Who still invests in mastering their tools?
Khoi Vinh writes about his reluctance to invest the time required to master a powerful new software product.
“I no longer find the kind of satisfaction that I used to in laying the groundwork for better productivity, in acquiring complex tools and spending copious amounts of time learning them and setting them up in preparation for the productivity gains they promise to yield for me. I just want to get stuff done with simple, reliable tools and methods that are easily comprehended straight out of the box, and then go about my business.”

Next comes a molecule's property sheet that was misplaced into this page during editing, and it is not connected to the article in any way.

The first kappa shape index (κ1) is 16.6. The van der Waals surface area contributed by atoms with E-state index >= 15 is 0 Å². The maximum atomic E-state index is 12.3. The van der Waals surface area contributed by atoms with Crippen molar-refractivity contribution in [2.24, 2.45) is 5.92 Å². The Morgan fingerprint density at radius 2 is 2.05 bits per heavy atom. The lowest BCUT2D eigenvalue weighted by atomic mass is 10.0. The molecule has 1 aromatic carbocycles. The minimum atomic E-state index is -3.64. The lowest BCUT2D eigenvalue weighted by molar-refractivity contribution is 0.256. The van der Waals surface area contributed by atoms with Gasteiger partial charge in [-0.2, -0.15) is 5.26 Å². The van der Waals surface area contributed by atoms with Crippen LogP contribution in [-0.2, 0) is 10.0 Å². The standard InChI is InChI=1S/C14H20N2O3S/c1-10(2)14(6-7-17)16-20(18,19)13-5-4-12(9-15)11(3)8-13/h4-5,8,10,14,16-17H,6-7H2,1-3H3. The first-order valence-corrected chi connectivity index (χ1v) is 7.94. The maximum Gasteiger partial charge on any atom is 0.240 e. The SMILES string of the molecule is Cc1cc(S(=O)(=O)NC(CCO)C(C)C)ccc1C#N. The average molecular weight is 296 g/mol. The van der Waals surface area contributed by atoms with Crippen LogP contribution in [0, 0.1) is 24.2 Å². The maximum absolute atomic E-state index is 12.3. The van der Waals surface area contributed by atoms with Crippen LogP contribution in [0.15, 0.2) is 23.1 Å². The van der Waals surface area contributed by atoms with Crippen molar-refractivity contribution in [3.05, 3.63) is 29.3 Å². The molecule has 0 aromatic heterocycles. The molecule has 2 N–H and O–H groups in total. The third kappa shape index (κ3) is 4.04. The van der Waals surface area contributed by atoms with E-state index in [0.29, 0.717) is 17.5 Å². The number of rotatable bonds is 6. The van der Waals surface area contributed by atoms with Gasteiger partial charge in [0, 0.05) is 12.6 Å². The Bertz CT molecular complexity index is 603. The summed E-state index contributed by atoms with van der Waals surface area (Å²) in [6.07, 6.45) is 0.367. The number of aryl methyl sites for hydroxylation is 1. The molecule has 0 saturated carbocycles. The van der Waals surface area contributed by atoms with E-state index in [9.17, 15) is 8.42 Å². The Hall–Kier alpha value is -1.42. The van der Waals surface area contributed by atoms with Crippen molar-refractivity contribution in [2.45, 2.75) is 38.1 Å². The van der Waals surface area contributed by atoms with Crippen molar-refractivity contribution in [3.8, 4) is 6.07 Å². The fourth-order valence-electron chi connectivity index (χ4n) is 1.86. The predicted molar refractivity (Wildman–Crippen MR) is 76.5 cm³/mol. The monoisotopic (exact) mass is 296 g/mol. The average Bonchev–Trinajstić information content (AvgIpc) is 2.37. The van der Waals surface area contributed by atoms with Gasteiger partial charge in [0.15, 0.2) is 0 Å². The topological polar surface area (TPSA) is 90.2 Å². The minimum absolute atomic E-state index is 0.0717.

I’m finding this true for me, as well. In particular, I’m not investing time in learning the ever-more-powerful creative tools I used to use. (Adobe Illustrator and InDesign, Microsoft Visual Studio, etc.) So now I’m exercising my creativity through others — whiteboarding, handwaving, and brainstorming with the tool-masters who can turn ideas into output.
I like the organizational productivity benefits of this “whiteboard elves” model, but I miss being able to dive in and get things done.
Better user interface, like Khoi suggests, may help. But I regret the loss of mastery I used to feel.